One-Arm Kettlebell Snatches, 10 reps each arm: Begin by holding the kettlebell in one hand with your palm facing toward you, in a standing position with knees bent, feet placed slightly more than shoulder-width apart, hips flexed, back straight, chest out, and head in a neutral position.

Hold the kettlebell at knee level. Swing the weight to a horizontal position by initiating the motion with the hips, thighs, and abs (tighten the quads, glutes, and ab muscles as hard as you can), bending your arm as it approaches the chest and continuing the motion until straightening it overhead. The kettlebell should rotate from the front of your hand to the back during the motion. Use an upward punching motion at the top of the movement to prevent injuring your forearm. Let the weight swing back between your legs in a “football hiking motion” and then repeat the exercise. During the movement, hinge at the hips and not at the spine. Depending on your strength and fitness, choose a kettlebell weighing between 25 and 40 pounds.

Bent-over Rows: Hold a barbell in front of you, bend at the waist, and bend your knees slightly. Lift the bar to your chest (without jerking) and then return the bar under control to the starting position. Keep your spine in a neutral position.

Preacher Biceps Curls (EZ bar): Place your upper arms on the pad of the preacher stand and grasp the EZ bar with palms up (45° angle). Lower your forearms slowly to near full extension and then curl the bar to the starting position.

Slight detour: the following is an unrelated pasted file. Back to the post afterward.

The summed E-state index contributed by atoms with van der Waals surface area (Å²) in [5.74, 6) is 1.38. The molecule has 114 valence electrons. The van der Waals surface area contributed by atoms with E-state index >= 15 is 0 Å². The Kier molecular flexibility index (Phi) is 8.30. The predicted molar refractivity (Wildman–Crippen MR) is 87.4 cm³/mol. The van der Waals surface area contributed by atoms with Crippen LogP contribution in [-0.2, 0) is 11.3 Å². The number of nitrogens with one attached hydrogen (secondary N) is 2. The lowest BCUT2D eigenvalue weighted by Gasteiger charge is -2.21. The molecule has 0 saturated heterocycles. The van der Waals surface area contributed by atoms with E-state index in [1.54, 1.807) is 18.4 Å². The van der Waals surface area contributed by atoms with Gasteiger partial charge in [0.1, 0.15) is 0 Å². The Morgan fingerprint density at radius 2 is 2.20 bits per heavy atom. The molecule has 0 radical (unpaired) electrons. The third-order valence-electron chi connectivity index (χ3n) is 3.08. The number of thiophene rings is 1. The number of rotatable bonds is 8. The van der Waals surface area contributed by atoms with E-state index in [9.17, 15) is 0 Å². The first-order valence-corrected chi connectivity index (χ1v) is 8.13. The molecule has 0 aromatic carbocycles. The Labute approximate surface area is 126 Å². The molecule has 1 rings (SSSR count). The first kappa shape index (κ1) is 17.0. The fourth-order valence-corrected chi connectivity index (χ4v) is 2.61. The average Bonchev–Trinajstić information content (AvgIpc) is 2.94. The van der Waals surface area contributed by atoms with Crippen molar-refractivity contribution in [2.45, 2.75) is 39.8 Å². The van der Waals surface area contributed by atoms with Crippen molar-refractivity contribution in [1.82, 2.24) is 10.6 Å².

Triceps Pushdowns: Using a narrow, palms-down grip, grasp the V-bar of the lat machine and fully extend your arms with your elbows held closely at your side. From this starting position, with elbows locked at your side, allow your hands to be pulled up to your chest, and then firmly push the bar back to the starting position. If your elbows move during this exercise, you are cheating.

Curl-ups: Lie on the floor on your back and bend your knees and place your feet flat on the floor. Place your hands across your chest. Contract your front abdominal muscles, drawing your breastbone downward. Try not to lift your neck or shoulders; let the abs do the work.

Side-Bridges, 10 reps, 3-second hold, each side: Lie on your side and support your body between your forearm and knee or feet (depending on your fitness). Repeat on the other side. Maintain a neutral spine during this exercise.